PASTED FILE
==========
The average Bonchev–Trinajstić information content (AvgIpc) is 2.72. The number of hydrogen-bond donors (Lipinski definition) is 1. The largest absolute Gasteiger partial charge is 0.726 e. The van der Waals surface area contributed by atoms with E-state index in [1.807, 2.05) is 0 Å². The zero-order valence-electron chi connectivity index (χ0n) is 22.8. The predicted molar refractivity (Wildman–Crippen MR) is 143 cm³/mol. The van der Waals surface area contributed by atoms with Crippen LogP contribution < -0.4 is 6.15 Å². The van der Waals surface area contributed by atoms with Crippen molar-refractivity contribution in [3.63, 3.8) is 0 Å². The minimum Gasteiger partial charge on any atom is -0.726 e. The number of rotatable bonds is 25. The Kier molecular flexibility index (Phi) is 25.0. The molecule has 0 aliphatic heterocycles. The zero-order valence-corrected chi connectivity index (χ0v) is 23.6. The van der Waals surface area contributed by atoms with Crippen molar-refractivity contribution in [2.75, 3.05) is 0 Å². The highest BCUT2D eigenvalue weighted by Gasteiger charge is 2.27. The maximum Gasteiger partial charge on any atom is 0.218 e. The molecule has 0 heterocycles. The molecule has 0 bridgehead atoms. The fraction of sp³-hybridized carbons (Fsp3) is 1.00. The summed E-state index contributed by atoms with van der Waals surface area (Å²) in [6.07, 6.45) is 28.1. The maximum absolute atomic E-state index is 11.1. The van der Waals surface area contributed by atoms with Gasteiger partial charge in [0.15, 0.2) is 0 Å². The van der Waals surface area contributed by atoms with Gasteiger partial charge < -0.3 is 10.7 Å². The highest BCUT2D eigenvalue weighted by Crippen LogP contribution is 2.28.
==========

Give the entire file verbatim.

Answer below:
The average Bonchev–Trinajstić information content (AvgIpc) is 2.72. The number of hydrogen-bond donors (Lipinski definition) is 1. The largest absolute Gasteiger partial charge is 0.726 e. The van der Waals surface area contributed by atoms with E-state index in [1.807, 2.05) is 0 Å². The zero-order valence-electron chi connectivity index (χ0n) is 22.8. The predicted molar refractivity (Wildman–Crippen MR) is 143 cm³/mol. The van der Waals surface area contributed by atoms with Crippen LogP contribution < -0.4 is 6.15 Å². The van der Waals surface area contributed by atoms with Crippen molar-refractivity contribution in [3.63, 3.8) is 0 Å². The minimum Gasteiger partial charge on any atom is -0.726 e. The number of rotatable bonds is 25. The Kier molecular flexibility index (Phi) is 25.0. The molecule has 0 aliphatic heterocycles. The zero-order valence-corrected chi connectivity index (χ0v) is 23.6. The van der Waals surface area contributed by atoms with Crippen molar-refractivity contribution in [2.75, 3.05) is 0 Å². The highest BCUT2D eigenvalue weighted by Gasteiger charge is 2.27. The maximum Gasteiger partial charge on any atom is 0.218 e. The molecule has 0 heterocycles. The molecule has 0 bridgehead atoms. The fraction of sp³-hybridized carbons (Fsp3) is 1.00. The summed E-state index contributed by atoms with van der Waals surface area (Å²) in [6.07, 6.45) is 28.1. The maximum absolute atomic E-state index is 11.1. The van der Waals surface area contributed by atoms with Gasteiger partial charge in [0.15, 0.2) is 0 Å². The van der Waals surface area contributed by atoms with Gasteiger partial charge < -0.3 is 10.7 Å². The highest BCUT2D eigenvalue weighted by Crippen LogP contribution is 2.28.